Simplicity of forms, clarity of lines, the desire to go to what is essential, sophisticating materials (wood, bronze, lacquer), since it originated, Liaigre’s style echoes and extends the aesthetic quest of some of the greatest Modernist architects and decorators of the 1920s, such as Jean-Michel Frank, Pierre Chareau or Paul Dupré Lafon. In their day, they were able to imagine living spaces, pieces of furniture and lighting that fit but also a richness of architectural details that make every-day life easier. This global approach to the art of living resonates particularly in the way Liaigre approaches its design and decoration projects, such as its furniture designs or accessory lines. The individual and his feelings are at the heart of this approach. This conception of architecture and design is thus one of the characteristics of Liaigre’s spirit which has contributed strongly to its success.







The aesthetic language of Liaigre is based on a solid visual culture as well as a great knowledge of the history of forms, far beyond the repertoire of architecture and design. From these numerous inspirations, sometimes quite paradoxically an unidentifiable writing is born. Long before the word «minimalism» was used to describe any aesthetical trend, the desire to go to the essential is expressed in the work of many avant-garde artists at the beginning of the 20th century.


This quest for a refined design goes hand in hand with the claim for creative freedom that can be summed up by the desire to move away from a supported realism. This «illusionist» realism intended to create something truer than nature and imitate reality as closely as possible and has been one of the major challenges of artistic creation for centuries. But this need dropped back with the invention of photography in 1826. Little by little, art breaks away from constraints and develops a creative field that allows for aesthetical research that gradually frees itself from the question of resemblance or credibility. The beginning of the 20th century saw the emergence of a large number of artistic trends that are equally «laboratories» of creation. Sculpture which for centuries was subject to ancient models and allegorical or commemorative duties, embarks on the path of an unprecedented modernity.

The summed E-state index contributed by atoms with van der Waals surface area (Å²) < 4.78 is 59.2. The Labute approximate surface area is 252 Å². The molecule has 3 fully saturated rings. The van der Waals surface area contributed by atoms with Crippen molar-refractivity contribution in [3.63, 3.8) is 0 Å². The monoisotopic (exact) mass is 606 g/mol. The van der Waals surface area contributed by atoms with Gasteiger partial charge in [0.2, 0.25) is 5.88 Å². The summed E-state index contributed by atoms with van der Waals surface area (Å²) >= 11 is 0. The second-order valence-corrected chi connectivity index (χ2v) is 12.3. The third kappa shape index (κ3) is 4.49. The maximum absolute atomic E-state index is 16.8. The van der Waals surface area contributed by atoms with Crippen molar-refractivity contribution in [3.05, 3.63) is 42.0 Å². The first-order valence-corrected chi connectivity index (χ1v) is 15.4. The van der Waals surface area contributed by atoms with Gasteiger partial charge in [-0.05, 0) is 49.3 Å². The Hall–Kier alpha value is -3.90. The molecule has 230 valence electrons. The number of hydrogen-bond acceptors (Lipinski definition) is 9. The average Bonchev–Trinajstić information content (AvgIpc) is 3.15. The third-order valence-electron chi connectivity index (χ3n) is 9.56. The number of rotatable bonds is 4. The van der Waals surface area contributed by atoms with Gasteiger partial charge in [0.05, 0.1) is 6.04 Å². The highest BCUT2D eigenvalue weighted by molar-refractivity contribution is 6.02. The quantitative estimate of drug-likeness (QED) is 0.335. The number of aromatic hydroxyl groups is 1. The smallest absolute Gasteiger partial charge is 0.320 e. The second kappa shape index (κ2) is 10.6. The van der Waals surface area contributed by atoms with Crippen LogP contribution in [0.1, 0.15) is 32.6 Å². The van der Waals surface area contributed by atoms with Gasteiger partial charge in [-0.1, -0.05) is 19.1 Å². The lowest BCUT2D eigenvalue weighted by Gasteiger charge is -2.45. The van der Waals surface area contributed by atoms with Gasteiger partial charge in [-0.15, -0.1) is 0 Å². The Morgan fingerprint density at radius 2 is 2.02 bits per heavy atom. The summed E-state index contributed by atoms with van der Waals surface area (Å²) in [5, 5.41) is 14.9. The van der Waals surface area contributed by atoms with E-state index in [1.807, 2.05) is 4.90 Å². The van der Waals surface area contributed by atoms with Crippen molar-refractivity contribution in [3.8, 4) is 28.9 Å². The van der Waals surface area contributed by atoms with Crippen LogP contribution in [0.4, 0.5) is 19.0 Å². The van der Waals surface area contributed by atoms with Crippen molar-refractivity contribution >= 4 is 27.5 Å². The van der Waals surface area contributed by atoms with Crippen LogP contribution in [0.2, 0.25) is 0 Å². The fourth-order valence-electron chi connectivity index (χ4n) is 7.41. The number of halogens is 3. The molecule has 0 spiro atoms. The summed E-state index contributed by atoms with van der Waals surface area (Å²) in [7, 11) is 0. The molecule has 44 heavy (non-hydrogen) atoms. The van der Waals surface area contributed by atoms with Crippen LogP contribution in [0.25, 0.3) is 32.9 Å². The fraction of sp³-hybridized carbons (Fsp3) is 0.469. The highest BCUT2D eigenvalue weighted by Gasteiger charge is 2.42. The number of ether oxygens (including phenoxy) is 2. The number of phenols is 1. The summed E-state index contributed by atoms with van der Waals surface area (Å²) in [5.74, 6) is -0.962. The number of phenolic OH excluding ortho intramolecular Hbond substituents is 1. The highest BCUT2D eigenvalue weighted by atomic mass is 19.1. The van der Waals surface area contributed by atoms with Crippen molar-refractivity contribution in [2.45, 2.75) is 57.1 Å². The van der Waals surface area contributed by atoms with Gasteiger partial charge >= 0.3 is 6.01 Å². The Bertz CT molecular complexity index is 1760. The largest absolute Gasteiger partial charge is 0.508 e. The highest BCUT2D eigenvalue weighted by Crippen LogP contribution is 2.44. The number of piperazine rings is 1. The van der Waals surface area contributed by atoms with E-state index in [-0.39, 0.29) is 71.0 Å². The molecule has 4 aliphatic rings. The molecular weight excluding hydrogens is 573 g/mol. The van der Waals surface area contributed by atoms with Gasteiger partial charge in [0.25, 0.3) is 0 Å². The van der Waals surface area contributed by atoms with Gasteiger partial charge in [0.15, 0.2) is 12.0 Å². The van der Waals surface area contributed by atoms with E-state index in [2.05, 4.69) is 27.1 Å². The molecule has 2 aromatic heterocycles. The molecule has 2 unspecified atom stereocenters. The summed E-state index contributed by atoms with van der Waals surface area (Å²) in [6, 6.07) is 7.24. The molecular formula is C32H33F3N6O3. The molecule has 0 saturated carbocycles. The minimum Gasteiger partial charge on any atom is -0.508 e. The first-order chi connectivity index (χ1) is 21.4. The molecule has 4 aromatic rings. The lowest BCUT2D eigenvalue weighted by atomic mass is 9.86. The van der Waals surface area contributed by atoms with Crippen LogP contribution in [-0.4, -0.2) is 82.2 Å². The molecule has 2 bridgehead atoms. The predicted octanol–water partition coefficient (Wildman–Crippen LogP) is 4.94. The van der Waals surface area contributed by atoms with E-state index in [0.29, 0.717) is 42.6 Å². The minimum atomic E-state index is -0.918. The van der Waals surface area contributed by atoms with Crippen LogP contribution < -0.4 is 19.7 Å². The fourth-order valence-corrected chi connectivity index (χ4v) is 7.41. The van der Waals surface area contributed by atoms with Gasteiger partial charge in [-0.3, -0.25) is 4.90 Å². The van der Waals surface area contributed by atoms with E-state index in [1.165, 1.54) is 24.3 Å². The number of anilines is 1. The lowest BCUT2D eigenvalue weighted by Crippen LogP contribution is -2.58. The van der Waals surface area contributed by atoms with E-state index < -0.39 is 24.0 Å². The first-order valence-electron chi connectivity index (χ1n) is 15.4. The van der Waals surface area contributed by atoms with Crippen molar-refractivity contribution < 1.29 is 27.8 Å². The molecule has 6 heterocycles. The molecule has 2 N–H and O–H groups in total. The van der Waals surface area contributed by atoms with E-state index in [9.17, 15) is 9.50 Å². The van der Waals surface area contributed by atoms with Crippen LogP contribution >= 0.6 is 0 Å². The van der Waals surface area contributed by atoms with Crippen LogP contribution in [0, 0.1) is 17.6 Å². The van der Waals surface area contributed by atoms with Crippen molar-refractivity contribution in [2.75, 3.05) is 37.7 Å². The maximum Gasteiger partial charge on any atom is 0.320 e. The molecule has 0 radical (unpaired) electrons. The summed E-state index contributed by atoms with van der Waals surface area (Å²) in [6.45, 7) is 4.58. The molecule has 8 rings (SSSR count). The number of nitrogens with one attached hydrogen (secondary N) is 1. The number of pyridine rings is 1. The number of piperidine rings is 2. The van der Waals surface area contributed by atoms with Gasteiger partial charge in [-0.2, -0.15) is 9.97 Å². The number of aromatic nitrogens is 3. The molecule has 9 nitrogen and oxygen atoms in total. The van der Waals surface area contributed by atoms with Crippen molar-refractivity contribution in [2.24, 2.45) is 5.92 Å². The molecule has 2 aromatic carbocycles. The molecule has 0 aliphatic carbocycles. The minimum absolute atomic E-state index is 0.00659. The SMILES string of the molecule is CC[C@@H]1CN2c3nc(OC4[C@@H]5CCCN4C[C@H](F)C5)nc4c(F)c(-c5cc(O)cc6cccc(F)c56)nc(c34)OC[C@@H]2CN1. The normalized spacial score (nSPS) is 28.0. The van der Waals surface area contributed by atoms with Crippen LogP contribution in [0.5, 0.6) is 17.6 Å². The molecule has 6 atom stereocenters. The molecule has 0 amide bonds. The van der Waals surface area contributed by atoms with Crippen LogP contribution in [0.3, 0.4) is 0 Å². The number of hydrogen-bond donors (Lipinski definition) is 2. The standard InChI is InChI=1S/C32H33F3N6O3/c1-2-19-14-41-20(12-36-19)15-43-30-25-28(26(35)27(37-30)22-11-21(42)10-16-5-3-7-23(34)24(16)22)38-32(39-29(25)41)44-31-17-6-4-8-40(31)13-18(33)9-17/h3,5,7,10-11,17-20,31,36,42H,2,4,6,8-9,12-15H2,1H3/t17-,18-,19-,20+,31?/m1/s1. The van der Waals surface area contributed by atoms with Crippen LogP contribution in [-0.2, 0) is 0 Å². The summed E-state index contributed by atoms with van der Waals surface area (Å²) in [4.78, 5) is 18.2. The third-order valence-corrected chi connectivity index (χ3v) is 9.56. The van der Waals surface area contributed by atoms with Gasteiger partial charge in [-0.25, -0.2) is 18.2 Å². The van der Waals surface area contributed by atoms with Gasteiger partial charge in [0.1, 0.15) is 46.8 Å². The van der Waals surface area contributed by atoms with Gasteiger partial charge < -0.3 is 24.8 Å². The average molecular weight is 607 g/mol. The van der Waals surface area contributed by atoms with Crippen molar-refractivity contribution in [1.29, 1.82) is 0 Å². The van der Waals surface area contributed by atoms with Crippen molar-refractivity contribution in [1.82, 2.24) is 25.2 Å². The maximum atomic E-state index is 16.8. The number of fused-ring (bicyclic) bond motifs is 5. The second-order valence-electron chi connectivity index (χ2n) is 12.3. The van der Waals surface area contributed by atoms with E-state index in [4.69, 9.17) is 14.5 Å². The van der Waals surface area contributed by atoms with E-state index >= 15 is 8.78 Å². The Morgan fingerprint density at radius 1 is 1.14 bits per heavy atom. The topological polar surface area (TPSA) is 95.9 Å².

If undeniably Liaigre’s style is given the Minimalist inflection, firstly we cross vocabulary often used by those who wrote and commented on the projects and creations of the House. Sober, reserved, simple…are some of the words most often used to describe Liaigre’s style. We need to state that none of these adjectives is false, or betrays the spirit developed by Christian Liaigre since the very beginning, which continues in the creative studio today. It is also referred to as a “style without the impact of style” a formula which means that there is no excess of writing or gesticulation in Liaigre’s vocabulary. Everything is thought out and drawn with a view to correctness by always reconciling notions of harmony and ergonomics. These delightful aesthetics, are dictated more by imperatives than minimalism (excess is the opposite of what the House has been developing for 40 years), but above all by a reflection whose central point is the human factor (use, feeling of well-being, comfort, softness).